by Raymond Devine
A Chestnut Hill College graduate was recently named number three on a list of the 100 most influential millennials in New Jersey politics.
In June, InsiderNJ, a nonpartisan political news website in New Jersey, listed Kate Delany ’01 as the third most influential up-and-comer in New Jersey politics in its feature “2019 Insider 100: Millennials Publication.”
“It was a shock, and an honor, to be on the list, but an even bigger shock to be named number three,” Delany said.
In the feature, InsiderNJ explained the reasoning behind selecting Delany for the number three spot: “The Chair of the Collingswood Democratic Committee, she [Delany] led the insurgent Collingswood Progressive Committee group of 16 candidates who unseated the incumbents in the June primary, winning control of the local party in the South Jersey town and dealing a local defeat against the party machine. It was arguably the biggest victory for progressives on a night during which most of the machine-backed candidates won across the state.”
How did Delany do this? The nuts and bolts of this campaign were, in her words, “a team effort.”
“We ran a grassroots campaign with a strong attempt to educate the voters to think for themselves and to not accept the machine candidates, to not buy into the top-down effort of the machine,” she said.
But perhaps a question of greater consequence is this: Why did Delany do this? It’s not evident at first glance. Delany majored in English at Chestnut Hill College. She earned a master’s degree in English from Rutgers University. And now she teaches English at Rowan University in Glassboro, New Jersey. So what caused her to head off into politics and political strategy?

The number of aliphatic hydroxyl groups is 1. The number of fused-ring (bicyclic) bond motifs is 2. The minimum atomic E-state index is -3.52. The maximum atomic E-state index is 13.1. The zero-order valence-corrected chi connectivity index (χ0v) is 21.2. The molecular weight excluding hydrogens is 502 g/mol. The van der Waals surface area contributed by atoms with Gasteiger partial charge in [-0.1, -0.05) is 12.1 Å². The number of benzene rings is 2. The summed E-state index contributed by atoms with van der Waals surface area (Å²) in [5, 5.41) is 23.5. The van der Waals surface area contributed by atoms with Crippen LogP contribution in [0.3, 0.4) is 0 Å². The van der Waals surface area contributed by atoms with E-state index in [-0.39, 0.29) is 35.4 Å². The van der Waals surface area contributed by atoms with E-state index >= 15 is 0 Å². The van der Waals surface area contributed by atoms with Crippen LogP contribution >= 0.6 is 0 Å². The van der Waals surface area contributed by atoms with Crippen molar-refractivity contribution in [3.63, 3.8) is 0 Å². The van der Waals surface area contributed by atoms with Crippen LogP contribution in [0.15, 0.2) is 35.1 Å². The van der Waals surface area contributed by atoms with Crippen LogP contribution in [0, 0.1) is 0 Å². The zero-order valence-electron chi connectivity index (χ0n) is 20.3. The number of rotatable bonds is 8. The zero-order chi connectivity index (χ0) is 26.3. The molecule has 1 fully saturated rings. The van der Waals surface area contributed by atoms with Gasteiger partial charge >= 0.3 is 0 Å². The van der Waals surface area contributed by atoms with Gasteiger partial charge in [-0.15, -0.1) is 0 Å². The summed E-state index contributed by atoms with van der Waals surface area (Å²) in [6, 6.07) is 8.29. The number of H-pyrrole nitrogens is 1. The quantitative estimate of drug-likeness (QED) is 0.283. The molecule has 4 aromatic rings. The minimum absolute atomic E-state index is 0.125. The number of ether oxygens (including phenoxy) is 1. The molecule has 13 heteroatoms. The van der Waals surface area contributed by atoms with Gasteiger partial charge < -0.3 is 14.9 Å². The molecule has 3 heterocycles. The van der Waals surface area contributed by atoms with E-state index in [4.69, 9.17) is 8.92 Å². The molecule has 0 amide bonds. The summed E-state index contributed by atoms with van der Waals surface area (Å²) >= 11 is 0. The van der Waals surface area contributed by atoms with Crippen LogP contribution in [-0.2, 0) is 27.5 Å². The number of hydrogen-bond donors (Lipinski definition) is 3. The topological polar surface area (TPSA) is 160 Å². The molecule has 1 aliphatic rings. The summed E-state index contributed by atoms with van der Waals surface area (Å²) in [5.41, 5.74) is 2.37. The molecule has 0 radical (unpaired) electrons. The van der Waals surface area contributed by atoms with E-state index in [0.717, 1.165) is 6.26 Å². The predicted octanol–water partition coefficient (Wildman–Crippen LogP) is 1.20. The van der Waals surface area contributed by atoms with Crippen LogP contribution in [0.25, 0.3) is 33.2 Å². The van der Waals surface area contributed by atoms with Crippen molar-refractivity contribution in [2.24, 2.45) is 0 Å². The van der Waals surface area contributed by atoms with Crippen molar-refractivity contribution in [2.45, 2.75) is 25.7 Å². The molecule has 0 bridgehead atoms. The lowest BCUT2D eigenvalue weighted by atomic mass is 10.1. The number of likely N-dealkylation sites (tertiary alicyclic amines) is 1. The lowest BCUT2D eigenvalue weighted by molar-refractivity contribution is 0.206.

Delany thinks the answer to this question rests in her undergraduate days at the College when she joined a social justice club. The experience she acquired in the group, such as learning about the death penalty and the history of U.S. sanctions against Iran, was critical in developing her social conscience. From that time forward, she made certain to stay informed about local, national, and global issues.
“I try to think globally and act locally,” Delany said. “I try to do as much as I can for my community and country to make sure there is good representation and democratic principles.”
The College’s mission influenced the trajectory of her life as well.
“I value the Christian progressive values held at Chestnut Hill College and those values the Sisters of Saint Joseph embody,” she said.
About the nation’s current attitude toward politics, Delany said, “People are feeling polarized and helpless.”
The path to solving this dilemma, Delany believes, is one she successfully traveled down only a few months ago.
“If they would jump in locally and start running for office, a lot of impact could be generated,” she said.
For more information, please visit www.insidernj.com/2019-insider-nj-100-millennials/.